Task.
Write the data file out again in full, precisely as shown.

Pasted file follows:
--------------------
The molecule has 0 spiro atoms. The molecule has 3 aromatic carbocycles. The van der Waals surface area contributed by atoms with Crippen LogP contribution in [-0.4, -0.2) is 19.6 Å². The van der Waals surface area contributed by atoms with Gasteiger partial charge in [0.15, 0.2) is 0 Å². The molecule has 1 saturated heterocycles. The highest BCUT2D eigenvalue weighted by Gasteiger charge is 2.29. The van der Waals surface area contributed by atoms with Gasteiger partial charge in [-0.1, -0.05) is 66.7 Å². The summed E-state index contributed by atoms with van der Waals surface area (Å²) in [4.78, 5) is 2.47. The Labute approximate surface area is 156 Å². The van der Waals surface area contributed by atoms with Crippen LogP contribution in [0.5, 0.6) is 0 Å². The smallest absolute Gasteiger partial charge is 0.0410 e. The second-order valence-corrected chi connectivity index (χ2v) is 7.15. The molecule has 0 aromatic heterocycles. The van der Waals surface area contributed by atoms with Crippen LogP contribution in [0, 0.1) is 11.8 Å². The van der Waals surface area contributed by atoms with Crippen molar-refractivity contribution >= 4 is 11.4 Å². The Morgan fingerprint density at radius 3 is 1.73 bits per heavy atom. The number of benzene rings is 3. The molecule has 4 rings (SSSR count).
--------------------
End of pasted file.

The molecule has 0 spiro atoms. The molecule has 3 aromatic carbocycles. The van der Waals surface area contributed by atoms with Crippen LogP contribution in [-0.4, -0.2) is 19.6 Å². The van der Waals surface area contributed by atoms with Gasteiger partial charge in [0.15, 0.2) is 0 Å². The molecule has 1 saturated heterocycles. The highest BCUT2D eigenvalue weighted by Gasteiger charge is 2.29. The van der Waals surface area contributed by atoms with Gasteiger partial charge in [-0.1, -0.05) is 66.7 Å². The summed E-state index contributed by atoms with van der Waals surface area (Å²) in [4.78, 5) is 2.47. The Labute approximate surface area is 156 Å². The van der Waals surface area contributed by atoms with Crippen LogP contribution in [0.5, 0.6) is 0 Å². The smallest absolute Gasteiger partial charge is 0.0410 e. The second-order valence-corrected chi connectivity index (χ2v) is 7.15. The molecule has 0 aromatic heterocycles. The van der Waals surface area contributed by atoms with Crippen LogP contribution in [0, 0.1) is 11.8 Å². The van der Waals surface area contributed by atoms with Crippen molar-refractivity contribution >= 4 is 11.4 Å². The Morgan fingerprint density at radius 3 is 1.73 bits per heavy atom. The number of benzene rings is 3. The molecule has 4 rings (SSSR count).